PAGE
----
An Israeli-Russian academic who was kidnapped in Iraq early this year appeared in a video for the first time on Monday, asking in Hebrew for increased pressure for her release.
In the statement, seemingly given under duress, Elizabeth Tsurkov criticizes Israel’s offensive in Gaza against Hamas, launched after Gaza terrorists massacred 1,200 people in southern Israel on October 7, and “admits” to having been in Iraq as a Western spy and agitator when she was taken hostage, apparently by the Iran-backed Kataeb Hezbollah terror group.
The Princeton University-based Tsurkov disappeared in Baghdad, the Iraqi capital, in March while doing research.
The video, apparently the first showing Tsurkov since her disappearance, was aired by Iraq’s alRabiaa satellite TV network Monday. It was also shared on the Telegram channels of pro-Iranian armed groups in Iraq.
Notably, she identifies herself only as Israeli in the video. A section where she may have mentioned her Russian citizenship was apparently cut out.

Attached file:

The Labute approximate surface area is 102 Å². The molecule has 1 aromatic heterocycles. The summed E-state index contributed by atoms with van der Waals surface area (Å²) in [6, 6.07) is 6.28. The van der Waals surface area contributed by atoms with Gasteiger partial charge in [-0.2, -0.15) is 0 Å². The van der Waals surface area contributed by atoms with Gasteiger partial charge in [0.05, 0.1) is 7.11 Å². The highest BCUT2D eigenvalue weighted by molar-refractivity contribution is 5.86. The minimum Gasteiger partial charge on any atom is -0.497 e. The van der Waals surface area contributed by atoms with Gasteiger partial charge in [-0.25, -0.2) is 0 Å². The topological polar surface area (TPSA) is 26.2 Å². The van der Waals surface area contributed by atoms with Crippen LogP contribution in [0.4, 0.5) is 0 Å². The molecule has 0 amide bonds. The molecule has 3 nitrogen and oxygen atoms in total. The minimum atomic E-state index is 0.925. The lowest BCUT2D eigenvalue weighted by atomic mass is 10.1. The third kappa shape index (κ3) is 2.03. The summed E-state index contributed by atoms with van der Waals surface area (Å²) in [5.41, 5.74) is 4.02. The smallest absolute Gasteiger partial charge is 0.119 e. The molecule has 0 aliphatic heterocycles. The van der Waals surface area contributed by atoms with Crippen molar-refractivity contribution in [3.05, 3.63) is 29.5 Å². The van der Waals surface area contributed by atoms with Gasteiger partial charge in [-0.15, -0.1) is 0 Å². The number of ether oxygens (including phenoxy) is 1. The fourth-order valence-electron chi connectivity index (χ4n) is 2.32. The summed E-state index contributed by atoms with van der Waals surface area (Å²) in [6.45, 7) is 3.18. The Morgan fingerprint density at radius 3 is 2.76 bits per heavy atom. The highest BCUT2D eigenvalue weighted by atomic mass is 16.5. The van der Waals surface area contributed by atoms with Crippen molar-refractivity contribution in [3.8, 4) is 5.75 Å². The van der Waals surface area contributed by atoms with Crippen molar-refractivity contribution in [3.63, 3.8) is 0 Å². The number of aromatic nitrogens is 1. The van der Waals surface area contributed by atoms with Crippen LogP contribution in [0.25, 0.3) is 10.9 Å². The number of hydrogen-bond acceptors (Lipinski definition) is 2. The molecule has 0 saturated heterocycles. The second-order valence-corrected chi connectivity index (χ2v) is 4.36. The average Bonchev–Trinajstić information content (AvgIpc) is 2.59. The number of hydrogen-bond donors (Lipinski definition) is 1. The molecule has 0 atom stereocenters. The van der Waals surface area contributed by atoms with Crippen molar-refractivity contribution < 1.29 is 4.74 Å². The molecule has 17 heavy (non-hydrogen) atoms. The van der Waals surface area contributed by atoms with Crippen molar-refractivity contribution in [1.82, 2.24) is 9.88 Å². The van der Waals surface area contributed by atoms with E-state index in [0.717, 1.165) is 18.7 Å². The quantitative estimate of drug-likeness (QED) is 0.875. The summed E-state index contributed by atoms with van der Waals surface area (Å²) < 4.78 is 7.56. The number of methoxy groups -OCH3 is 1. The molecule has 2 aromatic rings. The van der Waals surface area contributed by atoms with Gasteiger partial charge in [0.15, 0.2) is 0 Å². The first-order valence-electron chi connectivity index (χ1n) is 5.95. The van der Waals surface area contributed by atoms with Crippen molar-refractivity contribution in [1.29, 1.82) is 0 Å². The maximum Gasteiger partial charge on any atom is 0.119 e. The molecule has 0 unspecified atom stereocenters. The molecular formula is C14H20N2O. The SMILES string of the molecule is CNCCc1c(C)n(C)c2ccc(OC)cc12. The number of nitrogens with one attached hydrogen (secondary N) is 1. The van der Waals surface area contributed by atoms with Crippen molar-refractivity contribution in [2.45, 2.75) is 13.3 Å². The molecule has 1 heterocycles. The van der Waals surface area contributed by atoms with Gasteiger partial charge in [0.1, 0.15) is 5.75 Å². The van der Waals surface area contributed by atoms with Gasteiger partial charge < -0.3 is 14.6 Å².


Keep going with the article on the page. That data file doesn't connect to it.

A spokesperson for Tsurkov’s family said in a statement: “It is encouraging to see this proof of life video, that was clearly filmed in recent weeks. While we can’t comment on what Elizabeth is saying, we appreciate that this is an important step in the process to bring her home to her family.”
Tsurkov, a 37-year-old doctoral student whose work focuses on the Middle East and specifically Syria and Iraq, was abducted while doing research for her doctorate at Princeton. She likely entered the country on her Russian passport since Israel and Iraq do not have diplomatic relations.
Days after her disappearance, a local website reported that Iraqi authorities had detained an Iranian citizen in connection with her kidnapping. It said that Tsurkov was kidnapped from Baghdad’s central neighborhood of Karradah and that the Iranian embassy in the Iraqi capital was pressing for the man’s release and to have him deported to Iran.
Prime Minister Benjamin Netanyahu has said Israel holds Iraq accountable for Tsurkov’s safety and fate, and accused Kataeb Hezbollah of holding her, but the pro-Iran armed faction has implied it was not involved in her disappearance.
Kataeb Hezbollah is part of the Popular Mobilization Forces, made up of dozens of mostly Shiite militias that were integrated into Iraqi security forces in recent years.
After Netanyahu went public about Tsurkov’s kidnapping in July, the Iraqi government announced it had launched an investigation into the matter but has not reported any results.